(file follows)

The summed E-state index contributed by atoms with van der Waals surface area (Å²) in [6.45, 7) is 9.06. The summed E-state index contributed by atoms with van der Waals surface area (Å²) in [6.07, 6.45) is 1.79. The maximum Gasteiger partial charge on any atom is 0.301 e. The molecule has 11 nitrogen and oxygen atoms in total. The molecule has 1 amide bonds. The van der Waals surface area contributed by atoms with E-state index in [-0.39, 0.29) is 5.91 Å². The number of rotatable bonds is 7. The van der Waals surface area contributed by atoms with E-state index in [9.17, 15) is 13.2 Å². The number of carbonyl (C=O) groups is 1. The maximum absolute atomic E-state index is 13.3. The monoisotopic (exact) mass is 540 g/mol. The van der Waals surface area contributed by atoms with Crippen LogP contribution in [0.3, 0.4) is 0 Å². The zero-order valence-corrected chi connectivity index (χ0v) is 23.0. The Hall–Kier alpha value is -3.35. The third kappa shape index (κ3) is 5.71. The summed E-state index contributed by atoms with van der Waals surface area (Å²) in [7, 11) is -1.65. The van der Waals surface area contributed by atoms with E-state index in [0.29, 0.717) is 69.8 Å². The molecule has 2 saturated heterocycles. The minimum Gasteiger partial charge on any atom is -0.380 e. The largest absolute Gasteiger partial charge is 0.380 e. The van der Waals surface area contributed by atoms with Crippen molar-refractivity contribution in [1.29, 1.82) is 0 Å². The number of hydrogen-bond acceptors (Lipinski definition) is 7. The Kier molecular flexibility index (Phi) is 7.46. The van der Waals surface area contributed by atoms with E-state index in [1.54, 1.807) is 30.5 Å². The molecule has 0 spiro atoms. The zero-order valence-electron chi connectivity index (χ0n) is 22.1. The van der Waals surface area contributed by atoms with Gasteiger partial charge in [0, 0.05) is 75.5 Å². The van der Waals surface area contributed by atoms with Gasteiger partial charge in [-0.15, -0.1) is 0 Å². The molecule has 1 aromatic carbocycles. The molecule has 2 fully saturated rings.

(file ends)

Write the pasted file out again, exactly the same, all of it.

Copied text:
The summed E-state index contributed by atoms with van der Waals surface area (Å²) in [6.45, 7) is 9.06. The summed E-state index contributed by atoms with van der Waals surface area (Å²) in [6.07, 6.45) is 1.79. The maximum Gasteiger partial charge on any atom is 0.301 e. The molecule has 11 nitrogen and oxygen atoms in total. The molecule has 1 amide bonds. The van der Waals surface area contributed by atoms with E-state index in [-0.39, 0.29) is 5.91 Å². The number of rotatable bonds is 7. The van der Waals surface area contributed by atoms with E-state index in [9.17, 15) is 13.2 Å². The number of carbonyl (C=O) groups is 1. The maximum absolute atomic E-state index is 13.3. The monoisotopic (exact) mass is 540 g/mol. The van der Waals surface area contributed by atoms with Crippen LogP contribution in [0.3, 0.4) is 0 Å². The zero-order valence-corrected chi connectivity index (χ0v) is 23.0. The Hall–Kier alpha value is -3.35. The third kappa shape index (κ3) is 5.71. The summed E-state index contributed by atoms with van der Waals surface area (Å²) in [7, 11) is -1.65. The van der Waals surface area contributed by atoms with E-state index in [0.29, 0.717) is 69.8 Å². The molecule has 2 saturated heterocycles. The minimum Gasteiger partial charge on any atom is -0.380 e. The largest absolute Gasteiger partial charge is 0.380 e. The van der Waals surface area contributed by atoms with Crippen molar-refractivity contribution in [1.29, 1.82) is 0 Å². The number of hydrogen-bond acceptors (Lipinski definition) is 7. The Kier molecular flexibility index (Phi) is 7.46. The van der Waals surface area contributed by atoms with E-state index in [1.54, 1.807) is 30.5 Å². The molecule has 0 spiro atoms. The zero-order valence-electron chi connectivity index (χ0n) is 22.1. The van der Waals surface area contributed by atoms with Gasteiger partial charge in [0, 0.05) is 75.5 Å². The van der Waals surface area contributed by atoms with Gasteiger partial charge in [-0.15, -0.1) is 0 Å². The molecule has 1 aromatic carbocycles. The molecule has 2 fully saturated rings.